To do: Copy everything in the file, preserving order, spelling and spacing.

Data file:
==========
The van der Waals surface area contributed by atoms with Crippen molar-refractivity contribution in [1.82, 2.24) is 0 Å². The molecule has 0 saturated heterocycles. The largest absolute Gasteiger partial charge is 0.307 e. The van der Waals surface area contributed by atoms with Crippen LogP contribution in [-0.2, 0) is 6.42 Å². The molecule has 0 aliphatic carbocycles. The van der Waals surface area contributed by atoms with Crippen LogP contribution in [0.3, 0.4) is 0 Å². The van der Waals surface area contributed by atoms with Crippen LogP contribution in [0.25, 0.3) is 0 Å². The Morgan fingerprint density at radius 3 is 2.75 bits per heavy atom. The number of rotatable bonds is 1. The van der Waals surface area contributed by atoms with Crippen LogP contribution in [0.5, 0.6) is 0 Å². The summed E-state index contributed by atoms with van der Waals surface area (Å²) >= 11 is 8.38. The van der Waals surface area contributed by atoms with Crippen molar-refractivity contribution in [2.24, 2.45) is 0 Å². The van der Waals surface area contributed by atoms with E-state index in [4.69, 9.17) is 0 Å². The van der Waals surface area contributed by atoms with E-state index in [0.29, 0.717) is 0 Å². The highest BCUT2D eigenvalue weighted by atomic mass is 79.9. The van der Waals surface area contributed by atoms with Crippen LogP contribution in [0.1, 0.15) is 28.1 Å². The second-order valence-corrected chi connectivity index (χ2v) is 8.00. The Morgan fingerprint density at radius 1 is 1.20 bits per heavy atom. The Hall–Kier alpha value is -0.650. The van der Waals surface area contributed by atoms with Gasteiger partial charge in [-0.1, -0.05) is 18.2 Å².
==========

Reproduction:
The van der Waals surface area contributed by atoms with Crippen molar-refractivity contribution in [1.82, 2.24) is 0 Å². The molecule has 0 saturated heterocycles. The largest absolute Gasteiger partial charge is 0.307 e. The van der Waals surface area contributed by atoms with Crippen LogP contribution in [-0.2, 0) is 6.42 Å². The molecule has 0 aliphatic carbocycles. The van der Waals surface area contributed by atoms with Crippen LogP contribution in [0.3, 0.4) is 0 Å². The van der Waals surface area contributed by atoms with Crippen LogP contribution in [0.25, 0.3) is 0 Å². The Morgan fingerprint density at radius 3 is 2.75 bits per heavy atom. The number of rotatable bonds is 1. The van der Waals surface area contributed by atoms with Crippen LogP contribution in [0.5, 0.6) is 0 Å². The summed E-state index contributed by atoms with van der Waals surface area (Å²) >= 11 is 8.38. The van der Waals surface area contributed by atoms with Crippen molar-refractivity contribution in [2.24, 2.45) is 0 Å². The van der Waals surface area contributed by atoms with E-state index in [4.69, 9.17) is 0 Å². The van der Waals surface area contributed by atoms with E-state index in [0.29, 0.717) is 0 Å². The highest BCUT2D eigenvalue weighted by atomic mass is 79.9. The van der Waals surface area contributed by atoms with Crippen LogP contribution in [0.1, 0.15) is 28.1 Å². The second-order valence-corrected chi connectivity index (χ2v) is 8.00. The Morgan fingerprint density at radius 1 is 1.20 bits per heavy atom. The Hall–Kier alpha value is -0.650. The van der Waals surface area contributed by atoms with Gasteiger partial charge in [-0.1, -0.05) is 18.2 Å².